FF XIV, 14

Frank’s Fax Facts and Reviews

Vol.. XIV No. 14

Sunday, June 30, 2013

       Heat and rain have typified our weather, as Summer came barging in as if  determined to make us pay for those heavenly colder days of winter that at least a few other souls and I thoroughly enjoyed.

       Tuesday, I had the best bridge hands I have seen for what seems like 40 forevers; and while I did not win, I had two scores (with the same lady) that were over 6000 points! Bernice Redeberg was my partner’s name, and she went on to win high score all by herself!

       Dale Hudson came to visit on Thursday, and to deliver the music and CD’s of my three chamber operas to USM’s music faculty. They are going to look at them (and, I hope) listen to them to see if they can use them in any way. These are their titles: The Centerville Ghost (from a story by Oscar Wilde) A Christmas Carol (Charles Dickens) and The Taming of the Shrew (William Shakespeare).

       I had made shrimp Jambalaya for our lunch, with yellow rice and a beet and cucumber salad, followed by fresh Strawberries, covered with ice cream. He insisted (not that it was hard to convince me)  I let him treat me to supper at Wintzels, where the seafood is always fresh and luscious. We both had the
“Half and Half,” which means you get to order any two seafoods. I thought I was ordering half raw oysters and half fried ones, (that’s the way it has always been when Mike and Patricia take me)  but eating a double order of fried oysters was a mistake that really did not bother me that much. Dale had fried oysters and fried shrimp.

       Ginger really over-reacted towards Dale (and he had never seen her and could not believe what a beautiful feline she is!) and to make a long story short: Thursday night she cried until I got up and opened the room to our bedroom, and she walked over to his door, which he had left ajar, and crawled into bed with her. He admitted later that he enjoyed her sweet warm body near him. In spite of this rather bizarre behavior, I will be only too happy to have him back for another visit. Friends like that are few and far between!

Cat Fax

“If cats could talk, they wouldn’t.”

Nan Porter (Who knows whereof she writes!)


A Sicilian in Italy

Pompeii. A dream come true!

       There were two tragic events that had me absolutely spellbound as a young boy, growing up in Richton, Mississippi: the volcano that totally buried the city of Pompeii, and the much more recent sinking of the Titanic! Of course, the latter occurred after our parents were born; so we were often told the story of that ill fated ocean liner. I almost wore the pages out with reading, time and again, about these tragedies in our Books of Knowledge, and a cheap set of encyclopedias Daddy had bought for us (he’d often sit at  the dining room table with his “always patched  up reading glasses hanging from his nose). I have already written about seeing the movies of the Titanic’s tragedy (I have seen at least four different screen versions) but the one I disliked the most was that last spectacular version that won so many awards! In my estimation, it fell far short of the Fox version of 1953, with its far-more-interesting Romance: Clifton Webb and Barbara Stanwyck held me spellbound. And, of course after they raised the ruins of the ship, it all seemed so really sickening that they didn’t have even half as many lifeboats as they needed!.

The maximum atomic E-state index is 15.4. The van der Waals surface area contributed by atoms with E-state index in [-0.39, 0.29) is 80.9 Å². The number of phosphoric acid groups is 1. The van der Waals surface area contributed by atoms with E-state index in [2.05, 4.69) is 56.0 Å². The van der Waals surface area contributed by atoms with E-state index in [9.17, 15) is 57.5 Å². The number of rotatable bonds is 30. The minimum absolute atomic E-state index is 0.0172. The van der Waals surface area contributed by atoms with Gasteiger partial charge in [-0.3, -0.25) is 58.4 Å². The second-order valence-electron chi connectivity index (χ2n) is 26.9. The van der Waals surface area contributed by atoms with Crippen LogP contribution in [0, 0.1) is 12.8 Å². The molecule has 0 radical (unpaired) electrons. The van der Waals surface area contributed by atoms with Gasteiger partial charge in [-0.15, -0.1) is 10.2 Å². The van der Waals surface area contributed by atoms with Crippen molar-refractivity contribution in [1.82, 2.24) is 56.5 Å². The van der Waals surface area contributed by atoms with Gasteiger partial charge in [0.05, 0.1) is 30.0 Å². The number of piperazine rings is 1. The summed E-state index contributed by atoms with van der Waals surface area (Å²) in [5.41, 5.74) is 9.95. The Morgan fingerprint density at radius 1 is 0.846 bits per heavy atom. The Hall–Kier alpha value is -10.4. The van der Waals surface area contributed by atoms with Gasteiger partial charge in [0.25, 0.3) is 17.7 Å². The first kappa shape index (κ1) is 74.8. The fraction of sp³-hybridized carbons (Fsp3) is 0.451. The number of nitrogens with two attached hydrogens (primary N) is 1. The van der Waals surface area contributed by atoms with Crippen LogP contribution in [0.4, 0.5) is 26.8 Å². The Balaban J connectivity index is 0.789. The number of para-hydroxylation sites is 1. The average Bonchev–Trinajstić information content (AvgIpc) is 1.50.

With my other “favorite Tragedy”, I got to see the RKO’s 1935 version of The Last Days of Pompeii, in Detroit, Michigan when I was there in 1949. It had been well worth waiting for, but so far as I can see, this RKO version is the only one made into a film in the US.

       If I  was thrilled to death when I had lucked up and seen the movie, quite by accident with She (another filmed version of a book I had fallen in love with, by H. Ryder Haggard!) was the other half of a double-bill!

       Now, after all those years, I was arriving at the Ruins of Pompeii! My heart was pounding like a trip-hammer!

       Our tour was absolutely wonderful, and seeing those houses (with plumbing and central heat) boggled my mind; seeing those loaves of bread, which were in the ovens when the volcano erupted, still looked so normal that I could hardly believe the centuries that had passed since they were shoved into the oven; probably for some rich family’s evening meal.

       There were, of course, many more worthwhile discoveries (and other reasons to know just how far advanced  Pompeii was than the rest of the world. I was lost in the past as we were taken back to Naples.

       The day I left Naples (which was May 1st) I took a cab to the US Air Force location, and was able to book an early afternoon flight to London! I was delirious with joy at the mere prospect! And the best part of all: since I was in uniform, the trip cost me nothing! I believe they were referred to as MAT flights, but do not quote me.  (Lynwood and I had tried, the last time we were in Paris, to get on one of these military flights, but all seats were taken, both days we tried to get on.) Consequently, he never got to England, other than that stopover night visit we had experienced on the ship that transported us to Germany, and we were not allowed to leave the ship: only the officers were given that. I have been on two week-long theater tours of London since becoming a civilian, once more.

       I stayed in the area until time to board the plane, and can never forget how miserable I was when I was told I had been bumped  by some General (or less) But there was no point in crying over spilt milk: so I  accepted the offer of a free flight to Rome, where I would be closer to Denmark, and have more choices of how to get from there (from Rome)..  I was so glad that Lynwood had taught me to put on my furlough lots of places that I would like to visit, just in case what had happened, should happen, And Copenhagen was like another dream come true!